PRODUCTIVITY AND COSTSParadoxically (perhaps), these productivity gains should lead to employment growth in the future, provided that growth is not constrained by a decline in purchasing power.
Third Quarter 2009, Preliminary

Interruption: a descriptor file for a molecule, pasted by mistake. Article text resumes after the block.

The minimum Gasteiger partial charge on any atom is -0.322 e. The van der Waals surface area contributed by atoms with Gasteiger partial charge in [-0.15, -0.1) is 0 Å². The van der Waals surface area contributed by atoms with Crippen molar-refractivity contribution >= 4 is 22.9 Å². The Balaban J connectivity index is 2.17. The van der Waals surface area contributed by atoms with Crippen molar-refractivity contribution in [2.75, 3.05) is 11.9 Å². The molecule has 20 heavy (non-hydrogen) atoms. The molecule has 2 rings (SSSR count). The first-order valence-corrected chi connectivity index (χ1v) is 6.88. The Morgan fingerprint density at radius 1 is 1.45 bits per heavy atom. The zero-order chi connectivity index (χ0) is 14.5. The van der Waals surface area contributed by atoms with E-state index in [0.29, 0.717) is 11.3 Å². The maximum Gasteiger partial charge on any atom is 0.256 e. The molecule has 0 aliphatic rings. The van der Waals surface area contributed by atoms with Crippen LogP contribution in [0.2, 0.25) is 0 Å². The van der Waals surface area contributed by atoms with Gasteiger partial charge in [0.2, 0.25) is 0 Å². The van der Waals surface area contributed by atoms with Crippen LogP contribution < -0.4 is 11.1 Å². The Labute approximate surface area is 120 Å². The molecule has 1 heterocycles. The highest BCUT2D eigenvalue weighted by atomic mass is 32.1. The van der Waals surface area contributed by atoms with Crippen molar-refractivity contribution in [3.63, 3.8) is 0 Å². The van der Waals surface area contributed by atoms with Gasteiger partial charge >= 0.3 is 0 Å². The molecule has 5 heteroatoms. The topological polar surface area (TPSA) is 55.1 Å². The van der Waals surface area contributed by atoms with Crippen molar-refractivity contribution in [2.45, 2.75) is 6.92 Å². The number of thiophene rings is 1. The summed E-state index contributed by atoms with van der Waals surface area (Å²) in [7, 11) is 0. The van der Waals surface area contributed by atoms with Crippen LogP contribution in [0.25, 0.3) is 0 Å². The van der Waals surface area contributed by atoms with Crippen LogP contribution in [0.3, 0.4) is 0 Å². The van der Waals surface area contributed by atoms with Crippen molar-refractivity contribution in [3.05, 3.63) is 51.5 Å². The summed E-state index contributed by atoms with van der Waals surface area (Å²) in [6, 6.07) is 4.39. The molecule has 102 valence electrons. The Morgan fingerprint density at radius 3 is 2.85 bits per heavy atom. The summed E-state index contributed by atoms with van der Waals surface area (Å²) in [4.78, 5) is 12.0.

Nonfarm business sector labor productivity increased at a 9.5 percent annual rate during the third quarter of 2009, the U.S. Bureau of Labor Statistics reported today. This was the largest gain in productivity since the third quarter of 2003, when it rose 9.7 percent. Labor productivity, or output per hour, is calculated by dividing an index of real output by an index of hours of all persons, including employees, proprietors, and unpaid family workers. Output increased 4.0 percent and hours worked decreased 5.0 percent in the third quarter of 2009 (All quarterly percent changes in this release are seasonally adjusted annual rates).